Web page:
13th Sunday after Trinity

Phil 1:1-11; Mt 18:15-20

St Barbara’s 06.9.2020

Rev Tulo Raistrick

The beginning of September often marks the beginning of a new phase. For children, its the beginning of a new school year. For adults, it often marks the end of the slightly more relaxed summer months at work, and the beginning of new initiatives. For retirees, often clubs and activities slow down in the summer and then pick up with renewed momentum and enthusiasm. The beginning of September marks a change of pace, a girding of the loins, a firing of the starting gun.

But this year, September feels different. The government is very keen for us all to get back to busy activity: for children to get back to schools, for adults to get back to the workplace, for us all to be out and about spending money. For some of us it may feel that after several months of relative quiet things have suddenly gone crazily busy. In the last 24 hours I’ve heard at least two families describe their weeks as “manic”. But for others of us we may be feeling not quite ready to throw ourselves back into the hubbub of life. We remain unsure as to how safe it is to do so. And none of us have much certainty about where we will be in even just a couple of months time – will we be back in lockdown or will social distancing restrictions have been lifted? We just don’t know.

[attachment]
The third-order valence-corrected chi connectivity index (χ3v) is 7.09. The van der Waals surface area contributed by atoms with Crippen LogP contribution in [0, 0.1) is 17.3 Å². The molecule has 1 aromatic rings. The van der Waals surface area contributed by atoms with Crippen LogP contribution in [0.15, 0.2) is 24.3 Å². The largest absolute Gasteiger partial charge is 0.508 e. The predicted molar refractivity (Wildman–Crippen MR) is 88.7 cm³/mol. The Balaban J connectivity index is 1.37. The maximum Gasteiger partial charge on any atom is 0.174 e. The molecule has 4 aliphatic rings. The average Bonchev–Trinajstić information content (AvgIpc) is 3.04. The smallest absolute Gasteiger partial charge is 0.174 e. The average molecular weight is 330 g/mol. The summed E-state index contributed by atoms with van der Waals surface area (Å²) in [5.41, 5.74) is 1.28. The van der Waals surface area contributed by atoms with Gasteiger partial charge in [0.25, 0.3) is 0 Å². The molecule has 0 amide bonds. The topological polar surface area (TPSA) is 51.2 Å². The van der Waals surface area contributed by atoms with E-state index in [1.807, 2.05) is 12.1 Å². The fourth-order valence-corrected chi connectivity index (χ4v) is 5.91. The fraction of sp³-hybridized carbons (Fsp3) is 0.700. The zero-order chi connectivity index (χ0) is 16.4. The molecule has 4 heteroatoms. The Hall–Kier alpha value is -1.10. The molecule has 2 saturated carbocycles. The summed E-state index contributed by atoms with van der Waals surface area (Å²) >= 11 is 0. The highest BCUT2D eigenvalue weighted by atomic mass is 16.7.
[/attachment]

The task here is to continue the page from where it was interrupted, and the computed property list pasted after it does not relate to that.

In such times, it strikes me, we need some direction, some sense of purpose, some sense that whether we are throwing ourselves fully into the busyness of life or choosing to hold back, there is a greater purpose, a greater meaning that we can all participate in.

For us all here at St Barbara’s I would like to suggest we take forward a simple focus for our lives over the coming months: that we grow in love – for God, each other, our community and the world.

Love is the very centre of our Christian faith. It is the quality that most truly describes God, and it is the quality that most fully defines what it is to be a Christian. Daily, we need to be growing in love, not stagnating, but finding new ways to express and live out our love.